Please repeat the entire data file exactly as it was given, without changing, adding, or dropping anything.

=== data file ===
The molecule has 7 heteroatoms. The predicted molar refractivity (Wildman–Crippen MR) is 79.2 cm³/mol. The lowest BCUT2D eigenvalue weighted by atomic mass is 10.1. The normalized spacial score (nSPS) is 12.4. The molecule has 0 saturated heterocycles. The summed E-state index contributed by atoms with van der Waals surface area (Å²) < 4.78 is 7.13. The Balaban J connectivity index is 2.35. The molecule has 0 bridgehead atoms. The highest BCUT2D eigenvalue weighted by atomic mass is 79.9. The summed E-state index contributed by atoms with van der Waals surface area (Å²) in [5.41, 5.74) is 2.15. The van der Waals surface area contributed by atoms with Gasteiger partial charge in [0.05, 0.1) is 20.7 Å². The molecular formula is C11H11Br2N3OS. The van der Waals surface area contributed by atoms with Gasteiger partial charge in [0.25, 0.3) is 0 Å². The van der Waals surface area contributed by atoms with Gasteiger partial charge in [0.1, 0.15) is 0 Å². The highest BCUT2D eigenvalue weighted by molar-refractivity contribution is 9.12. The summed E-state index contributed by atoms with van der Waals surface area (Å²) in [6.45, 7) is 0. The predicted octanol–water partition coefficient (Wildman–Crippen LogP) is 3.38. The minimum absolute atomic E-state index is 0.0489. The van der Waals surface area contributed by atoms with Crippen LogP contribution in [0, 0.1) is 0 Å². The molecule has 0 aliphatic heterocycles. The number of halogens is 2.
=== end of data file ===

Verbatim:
The molecule has 7 heteroatoms. The predicted molar refractivity (Wildman–Crippen MR) is 79.2 cm³/mol. The lowest BCUT2D eigenvalue weighted by atomic mass is 10.1. The normalized spacial score (nSPS) is 12.4. The molecule has 0 saturated heterocycles. The summed E-state index contributed by atoms with van der Waals surface area (Å²) < 4.78 is 7.13. The Balaban J connectivity index is 2.35. The molecule has 0 bridgehead atoms. The highest BCUT2D eigenvalue weighted by atomic mass is 79.9. The summed E-state index contributed by atoms with van der Waals surface area (Å²) in [5.41, 5.74) is 2.15. The van der Waals surface area contributed by atoms with Gasteiger partial charge in [0.05, 0.1) is 20.7 Å². The molecular formula is C11H11Br2N3OS. The van der Waals surface area contributed by atoms with Gasteiger partial charge in [0.25, 0.3) is 0 Å². The van der Waals surface area contributed by atoms with Gasteiger partial charge in [0.1, 0.15) is 0 Å². The highest BCUT2D eigenvalue weighted by molar-refractivity contribution is 9.12. The summed E-state index contributed by atoms with van der Waals surface area (Å²) in [6.45, 7) is 0. The predicted octanol–water partition coefficient (Wildman–Crippen LogP) is 3.38. The minimum absolute atomic E-state index is 0.0489. The van der Waals surface area contributed by atoms with Crippen LogP contribution in [0, 0.1) is 0 Å². The molecule has 0 aliphatic heterocycles. The number of halogens is 2.